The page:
How I made my blog cheap to host, customizable, and lightning-fast. — Part 4: Hosting on the Cheap

Part 1: Setting up — Azure DevOps and Our Headless CMS
Part 2: Building out our Angular Site
Part 3: Meet Scully, our Static Site Generator
Part 4: Hosting on the Cheap — you are here
Part 5: Build and Deploy with Azure DevOps

antique letterpress letters
photo credit: Patrick Fore

There are lots of places you could host a static site. I have lots of things in Azure already and had heard that you could serve a static site out of blob storage and I wanted to give it a shot. It’s cheap and low on complexity.

When I say cheap, it’s almost free. I used the pricing calculator, and set it up to have the following options:

  • 10,000 write operations
  • 10,000 list and create container operations
  • 10,000,000 read operations

The monthly price was $4.14. If you drop it down to 1 million reads, the price plummets to $0.54. We’re also going to be putting all the reads onto our CDN, so we’re likely to pay pennies for the storage account.

Here’s how to set it up:

https://portal.azure.com

  1. Click “Create a Resource”
  2. Search for “Storage Accounts”
  3. Click “Create”
  4. Ensure “Account Kind” is set to “StorageV2” and set other options as you’d like
  5. Click “Review and Create”
  6. Wait for it, it might take a minute or two to complete
  1. Open the Storage Account you created
  2. Find the “Static website” blade
  3. Set the toggle for “Static website” to “Enabled”
  4. Click “Save”
A screenshot of the Azure portal with the “Static website” blade selected and the toggle set to enabled. There is a note saying that a storage container has been created at “$web”
A screenshot of the Azure portal with the “Static website” blade selected and the toggle set to enabled. There is a note saying that a storage container has been created at “$web”

I’m going to assume you want an Https domain as that is pretty standard now. If you only want Http, it’s easier and the steps are here.

For Https we need to first set up a Content Delivery Network(CDN). A CDN puts your content on different servers all over the world and delivers the one closest to your user when they request it from your URL. It’s something you can do when your site is all just static filed. It’s amazing because it is going to make our site even faster for the end-user, the cost is that our updates are not instantaneous. We have to wait for them to propagate through the CDN. We can, and will, request a purge of the CDN when we update but it takes a few minutes.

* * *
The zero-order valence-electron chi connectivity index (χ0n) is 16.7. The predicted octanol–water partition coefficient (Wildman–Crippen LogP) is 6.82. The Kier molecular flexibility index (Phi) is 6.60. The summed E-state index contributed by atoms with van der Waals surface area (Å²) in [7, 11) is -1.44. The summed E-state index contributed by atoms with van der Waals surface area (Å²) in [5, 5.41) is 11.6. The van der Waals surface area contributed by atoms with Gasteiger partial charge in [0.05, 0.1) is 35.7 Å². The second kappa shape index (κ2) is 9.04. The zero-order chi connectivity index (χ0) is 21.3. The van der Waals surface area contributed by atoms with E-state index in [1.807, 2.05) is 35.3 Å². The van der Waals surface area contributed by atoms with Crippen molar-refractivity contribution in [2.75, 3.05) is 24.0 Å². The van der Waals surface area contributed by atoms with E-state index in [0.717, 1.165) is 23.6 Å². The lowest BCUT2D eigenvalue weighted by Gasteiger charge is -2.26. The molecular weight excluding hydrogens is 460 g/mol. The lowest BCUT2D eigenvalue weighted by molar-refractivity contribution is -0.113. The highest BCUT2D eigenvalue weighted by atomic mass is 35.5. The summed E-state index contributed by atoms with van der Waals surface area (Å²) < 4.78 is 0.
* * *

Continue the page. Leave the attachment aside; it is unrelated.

The cost of the CDN varies based on how much content you’re serving and what region it’s being served from. Pricing (as of 3/26/2021) ranges from $0.08-$0.23/GB for the first 10TB. If you have a personal blog without a ton of traffic, the cost should be nominal.

Here’s how to set it up:

  1. Open your Storage Account
  2. Under “Blob Service” select “Azure CDN”
  3. Select your options
  4. make sure that the “origin hostname” field is set to your blobs endpoint (e.g. mystorageaccount.z5.web.core.windows.net)
  5. Click “Create”
  1. Open the endpoint created above.
  2. Note the “Endpoint hostname” value
  3. Go to your DNS provider and create a CNAME record that points to the hostname. You can set the “name” value of the record to “cdnverify” so long as you change the “data” value to “cdnverify.yourendpoint.azureedge.net”. This will allow you to verify the name without interrupting your website’s current DNS.
  4. Wait for the DNS change to propagate
  5. Go back to your endpoint in Azure
  6. Click the “Custom Domains” blade.
  7. In the top left select the “+ Custom Domain” to add a custom domain.
  8. Add your domain
  9. Toggle Https to “On”
  10. Set “Certificate management type” to “CDN Managed” **
  11. Save
  12. Wait

* if you want to use your root domain instead of www.mydomain.com, azure doesn’t support that with their free certificate. There are two paths I know to get around this.

Path 1: Go to your Domain provider and forward the root to www. Here are instructions for Google Domains (yours may vary). This is what I did. Mine looks like this:

Path 2 is to go out and get yourself a real certificate. DO NOT PAY HUNDREDS, you can get one from Namecheap… cheap. There is a great article on configuring this for our situation here.

Phew!

If you have any content in your $web blob, you should now be able to browse it on your domain. If you don’t have anything in there, but want to try it, just use Azure Storage Explorer to drop a simple index.html file in there.

We’re live now! The last thing for us to do is create our build and release pipelines. Let’s go.

< Part 3: Meet Scully, our Static Site Generator
Part 5: Build and Deploy with Azure DevOps >

Full-stack developer, Dad. Passionate about clean code and constantly learning. Current interests: Angular, DevOps, Domain Driven Design, and birding.

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